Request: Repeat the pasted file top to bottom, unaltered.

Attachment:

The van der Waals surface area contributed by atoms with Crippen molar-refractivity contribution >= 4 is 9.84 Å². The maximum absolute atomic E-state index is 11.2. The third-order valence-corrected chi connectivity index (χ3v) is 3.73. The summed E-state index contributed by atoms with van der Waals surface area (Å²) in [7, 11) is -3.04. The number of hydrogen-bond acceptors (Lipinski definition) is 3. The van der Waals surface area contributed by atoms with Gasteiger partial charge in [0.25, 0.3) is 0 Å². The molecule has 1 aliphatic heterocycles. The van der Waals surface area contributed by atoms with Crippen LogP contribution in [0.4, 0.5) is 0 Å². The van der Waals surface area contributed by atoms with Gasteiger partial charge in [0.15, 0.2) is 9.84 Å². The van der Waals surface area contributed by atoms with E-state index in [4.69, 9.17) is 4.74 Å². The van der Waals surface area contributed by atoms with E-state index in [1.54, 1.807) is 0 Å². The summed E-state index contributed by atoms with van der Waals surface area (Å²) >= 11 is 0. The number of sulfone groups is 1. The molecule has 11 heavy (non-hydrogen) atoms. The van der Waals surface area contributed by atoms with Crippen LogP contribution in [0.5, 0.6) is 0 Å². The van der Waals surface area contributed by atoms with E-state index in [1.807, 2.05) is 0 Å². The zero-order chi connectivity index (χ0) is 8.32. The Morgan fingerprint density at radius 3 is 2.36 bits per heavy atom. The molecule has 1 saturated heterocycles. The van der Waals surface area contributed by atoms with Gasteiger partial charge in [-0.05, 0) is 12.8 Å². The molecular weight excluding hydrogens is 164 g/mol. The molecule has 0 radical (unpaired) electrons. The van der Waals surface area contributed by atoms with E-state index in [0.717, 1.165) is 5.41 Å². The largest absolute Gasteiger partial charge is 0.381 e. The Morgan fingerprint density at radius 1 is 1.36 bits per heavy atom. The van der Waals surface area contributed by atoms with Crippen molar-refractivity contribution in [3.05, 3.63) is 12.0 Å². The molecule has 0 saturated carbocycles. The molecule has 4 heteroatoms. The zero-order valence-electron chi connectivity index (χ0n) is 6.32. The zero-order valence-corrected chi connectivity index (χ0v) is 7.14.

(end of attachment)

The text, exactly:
The van der Waals surface area contributed by atoms with Crippen molar-refractivity contribution >= 4 is 9.84 Å². The maximum absolute atomic E-state index is 11.2. The third-order valence-corrected chi connectivity index (χ3v) is 3.73. The summed E-state index contributed by atoms with van der Waals surface area (Å²) in [7, 11) is -3.04. The number of hydrogen-bond acceptors (Lipinski definition) is 3. The van der Waals surface area contributed by atoms with Gasteiger partial charge in [0.25, 0.3) is 0 Å². The molecule has 1 aliphatic heterocycles. The van der Waals surface area contributed by atoms with Crippen LogP contribution in [0.4, 0.5) is 0 Å². The van der Waals surface area contributed by atoms with Gasteiger partial charge in [0.15, 0.2) is 9.84 Å². The van der Waals surface area contributed by atoms with E-state index in [4.69, 9.17) is 4.74 Å². The van der Waals surface area contributed by atoms with E-state index in [1.54, 1.807) is 0 Å². The summed E-state index contributed by atoms with van der Waals surface area (Å²) >= 11 is 0. The number of sulfone groups is 1. The molecule has 11 heavy (non-hydrogen) atoms. The van der Waals surface area contributed by atoms with Crippen LogP contribution in [0.5, 0.6) is 0 Å². The van der Waals surface area contributed by atoms with E-state index in [1.807, 2.05) is 0 Å². The zero-order chi connectivity index (χ0) is 8.32. The Morgan fingerprint density at radius 3 is 2.36 bits per heavy atom. The molecule has 1 saturated heterocycles. The van der Waals surface area contributed by atoms with Gasteiger partial charge in [-0.05, 0) is 12.8 Å². The molecular weight excluding hydrogens is 164 g/mol. The molecule has 0 radical (unpaired) electrons. The van der Waals surface area contributed by atoms with E-state index in [0.717, 1.165) is 5.41 Å². The largest absolute Gasteiger partial charge is 0.381 e. The Morgan fingerprint density at radius 1 is 1.36 bits per heavy atom. The van der Waals surface area contributed by atoms with Crippen molar-refractivity contribution in [3.05, 3.63) is 12.0 Å². The molecule has 0 saturated carbocycles. The molecule has 4 heteroatoms. The zero-order valence-electron chi connectivity index (χ0n) is 6.32. The zero-order valence-corrected chi connectivity index (χ0v) is 7.14.